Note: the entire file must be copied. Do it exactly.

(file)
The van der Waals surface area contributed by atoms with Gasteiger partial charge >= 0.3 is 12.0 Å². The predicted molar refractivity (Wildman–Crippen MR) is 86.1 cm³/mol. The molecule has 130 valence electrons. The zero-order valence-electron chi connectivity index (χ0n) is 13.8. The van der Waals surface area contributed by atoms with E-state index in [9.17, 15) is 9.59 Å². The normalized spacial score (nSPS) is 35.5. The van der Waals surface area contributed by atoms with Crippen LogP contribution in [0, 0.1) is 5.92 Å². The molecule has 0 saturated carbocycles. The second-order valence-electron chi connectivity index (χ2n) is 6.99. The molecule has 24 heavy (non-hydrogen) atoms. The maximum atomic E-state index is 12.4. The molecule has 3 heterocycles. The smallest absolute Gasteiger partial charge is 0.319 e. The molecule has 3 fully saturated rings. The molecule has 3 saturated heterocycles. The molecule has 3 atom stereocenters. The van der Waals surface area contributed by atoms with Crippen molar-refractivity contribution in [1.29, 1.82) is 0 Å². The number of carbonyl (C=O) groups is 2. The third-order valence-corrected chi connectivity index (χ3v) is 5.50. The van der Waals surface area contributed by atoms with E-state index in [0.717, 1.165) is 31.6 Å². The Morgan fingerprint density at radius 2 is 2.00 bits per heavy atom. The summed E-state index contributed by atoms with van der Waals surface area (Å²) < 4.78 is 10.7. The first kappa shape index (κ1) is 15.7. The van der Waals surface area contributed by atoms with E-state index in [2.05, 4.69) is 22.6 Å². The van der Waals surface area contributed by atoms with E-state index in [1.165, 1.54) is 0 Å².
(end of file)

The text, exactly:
The van der Waals surface area contributed by atoms with Gasteiger partial charge >= 0.3 is 12.0 Å². The predicted molar refractivity (Wildman–Crippen MR) is 86.1 cm³/mol. The molecule has 130 valence electrons. The zero-order valence-electron chi connectivity index (χ0n) is 13.8. The van der Waals surface area contributed by atoms with E-state index in [9.17, 15) is 9.59 Å². The normalized spacial score (nSPS) is 35.5. The van der Waals surface area contributed by atoms with Crippen LogP contribution in [0, 0.1) is 5.92 Å². The molecule has 0 saturated carbocycles. The second-order valence-electron chi connectivity index (χ2n) is 6.99. The molecule has 24 heavy (non-hydrogen) atoms. The maximum atomic E-state index is 12.4. The molecule has 3 heterocycles. The smallest absolute Gasteiger partial charge is 0.319 e. The molecule has 3 fully saturated rings. The molecule has 3 saturated heterocycles. The molecule has 3 atom stereocenters. The van der Waals surface area contributed by atoms with Crippen molar-refractivity contribution in [1.29, 1.82) is 0 Å². The number of carbonyl (C=O) groups is 2. The third-order valence-corrected chi connectivity index (χ3v) is 5.50. The van der Waals surface area contributed by atoms with E-state index in [0.717, 1.165) is 31.6 Å². The Morgan fingerprint density at radius 2 is 2.00 bits per heavy atom. The summed E-state index contributed by atoms with van der Waals surface area (Å²) < 4.78 is 10.7. The first kappa shape index (κ1) is 15.7. The van der Waals surface area contributed by atoms with E-state index in [2.05, 4.69) is 22.6 Å². The van der Waals surface area contributed by atoms with E-state index in [1.165, 1.54) is 0 Å².